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Rosario Candela’s Mansions in the Sky

Updated: Aug 20, 2020

By Bart Boehlert

The entrance of 770 Park Avenue

At a time when Manhattan was growing and wealthy New Yorkers were moving out of private houses and into apartment buildings, architect Rosario Candela excelled at designing large, elegant, graceful apartment buildings along Fifth Avenue, Park Avenue and Sutton Place. His buildings reshaped the landscape of uptown in the 1920s and 30s, and still today are among the most desirable addresses in the New York real estate market. With expansive proportions, high ceilings, generous windows, working fireplaces, and a gracious sense of flow, a Candela apartment has a timeless grandeur and is instantly recognizable.

A classic example is 770 Park Avenue, 2D now offered with Brown Harris Stevens. Located at the corner of Park Avenue and East 73rd Street and completed in 1930 with a lobby that was designed by renowned decorator Dorothy Draper, 770 Park is one of Candela’s best known buildings. This apartment’s large, airy rooms, sweeping proportions, working fireplace, and outdoor terrace all reveal the architect’s understanding of luxurious city living.

The living room at 770 Park Avenue, 2D

Rosario Candela was born in Palermo, Sicily, in 1890, and, the story goes, came to the United States in 1909 with only $20 and a few words of English. Still, he graduated from the Columbia University School of Architecture in 1915 and opened his own architecture practice. With the help of Sicilian-born real estate developers, Candela got large commissions and was on his way to designing 75 apartment buildings in New York City, many of which are now protected by New York City landmark status.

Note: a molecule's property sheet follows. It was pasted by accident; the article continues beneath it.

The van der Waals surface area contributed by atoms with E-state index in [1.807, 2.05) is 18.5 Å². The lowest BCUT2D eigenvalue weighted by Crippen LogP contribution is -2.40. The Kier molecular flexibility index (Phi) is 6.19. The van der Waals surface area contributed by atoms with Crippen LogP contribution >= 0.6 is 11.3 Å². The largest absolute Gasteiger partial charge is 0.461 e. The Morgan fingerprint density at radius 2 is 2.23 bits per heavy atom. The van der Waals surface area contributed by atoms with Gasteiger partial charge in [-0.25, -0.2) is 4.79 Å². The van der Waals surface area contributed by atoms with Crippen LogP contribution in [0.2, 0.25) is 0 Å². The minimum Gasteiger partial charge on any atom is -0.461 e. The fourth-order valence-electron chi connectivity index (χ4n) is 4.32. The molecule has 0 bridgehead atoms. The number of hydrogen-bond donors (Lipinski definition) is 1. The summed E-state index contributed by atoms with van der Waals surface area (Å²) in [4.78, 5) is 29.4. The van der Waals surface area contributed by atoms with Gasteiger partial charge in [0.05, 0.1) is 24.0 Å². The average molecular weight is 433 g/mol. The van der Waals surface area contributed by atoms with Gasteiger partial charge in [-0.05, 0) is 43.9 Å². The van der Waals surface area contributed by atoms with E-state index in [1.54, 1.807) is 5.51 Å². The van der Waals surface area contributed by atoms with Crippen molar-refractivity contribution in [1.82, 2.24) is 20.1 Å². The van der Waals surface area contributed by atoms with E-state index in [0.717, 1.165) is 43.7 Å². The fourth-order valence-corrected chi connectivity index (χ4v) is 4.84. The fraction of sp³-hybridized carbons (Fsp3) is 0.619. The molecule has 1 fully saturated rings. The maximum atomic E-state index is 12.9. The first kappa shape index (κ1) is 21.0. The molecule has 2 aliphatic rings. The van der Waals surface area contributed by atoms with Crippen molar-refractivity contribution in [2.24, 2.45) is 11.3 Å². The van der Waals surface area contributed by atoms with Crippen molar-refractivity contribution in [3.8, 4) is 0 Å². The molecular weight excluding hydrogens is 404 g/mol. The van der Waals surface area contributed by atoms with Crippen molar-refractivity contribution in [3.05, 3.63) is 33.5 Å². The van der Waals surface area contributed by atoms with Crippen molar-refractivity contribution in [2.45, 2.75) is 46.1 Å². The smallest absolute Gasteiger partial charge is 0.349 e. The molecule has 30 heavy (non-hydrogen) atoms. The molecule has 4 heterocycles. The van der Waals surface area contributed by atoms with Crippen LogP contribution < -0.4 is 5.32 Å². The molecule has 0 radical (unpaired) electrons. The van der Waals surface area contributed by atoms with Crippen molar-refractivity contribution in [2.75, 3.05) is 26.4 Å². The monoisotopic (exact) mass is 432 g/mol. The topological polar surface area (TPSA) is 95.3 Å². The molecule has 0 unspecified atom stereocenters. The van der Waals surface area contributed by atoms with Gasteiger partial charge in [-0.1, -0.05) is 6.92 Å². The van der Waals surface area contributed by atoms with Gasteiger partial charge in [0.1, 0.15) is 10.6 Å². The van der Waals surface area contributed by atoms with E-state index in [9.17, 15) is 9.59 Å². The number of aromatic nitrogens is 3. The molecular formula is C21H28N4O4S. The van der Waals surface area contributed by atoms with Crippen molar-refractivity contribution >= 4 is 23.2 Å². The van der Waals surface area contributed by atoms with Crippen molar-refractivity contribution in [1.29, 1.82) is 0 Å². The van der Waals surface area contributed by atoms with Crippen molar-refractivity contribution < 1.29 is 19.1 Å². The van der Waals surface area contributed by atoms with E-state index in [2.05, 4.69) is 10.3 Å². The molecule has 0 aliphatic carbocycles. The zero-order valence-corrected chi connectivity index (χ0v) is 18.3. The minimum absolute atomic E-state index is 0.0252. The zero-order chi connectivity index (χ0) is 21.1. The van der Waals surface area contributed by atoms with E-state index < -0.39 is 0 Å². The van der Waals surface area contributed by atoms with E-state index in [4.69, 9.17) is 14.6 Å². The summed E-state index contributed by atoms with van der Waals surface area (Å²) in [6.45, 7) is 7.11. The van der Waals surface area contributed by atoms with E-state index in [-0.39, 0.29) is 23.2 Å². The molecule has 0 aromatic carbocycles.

740 Park Avenue

Both outside and in, Candela’s buildings were unique. The bases of the buildings were clad in limestone and featured classical motifs while at the top, Candela designed receding terraces so the buildings elegantly narrowed as they grew higher. This and Candela’s asymmetrical handling of rooftops and arches that hid chimneys are echoed today in contemporary buildings like the romantic rooftop skyline of the masterful 15 Central Park West designed by Robert A. M. Stern.

Inside, Candela was a puzzle-solver, designing one-floor, duplex, and triplex apartments with different ceiling heights, but all fit perfectly together and each had an ideal floor plan. Additionally, he made external walls thicker, so there were no unsightly bumps for pipes, beams or columns. With architecture, he created graceful movement and harmonious flow.

In 2018, the Museum of the City of New York presented Elegance in the Sky: the Architecture of Rosario Candela,” the first exhibition to examine the work of the influential designer. “He established new standards of chic, urban living. Even today, almost a century after they were built, Candela’s buildings rank among the most prized in the city,” notes the museum’s curator of Architecture and Design Donald Albrecht. Times have changed but the language of Rosario Candela’s architecture still speaks with a quiet allure.

(Images via the Museum of the City of New York)

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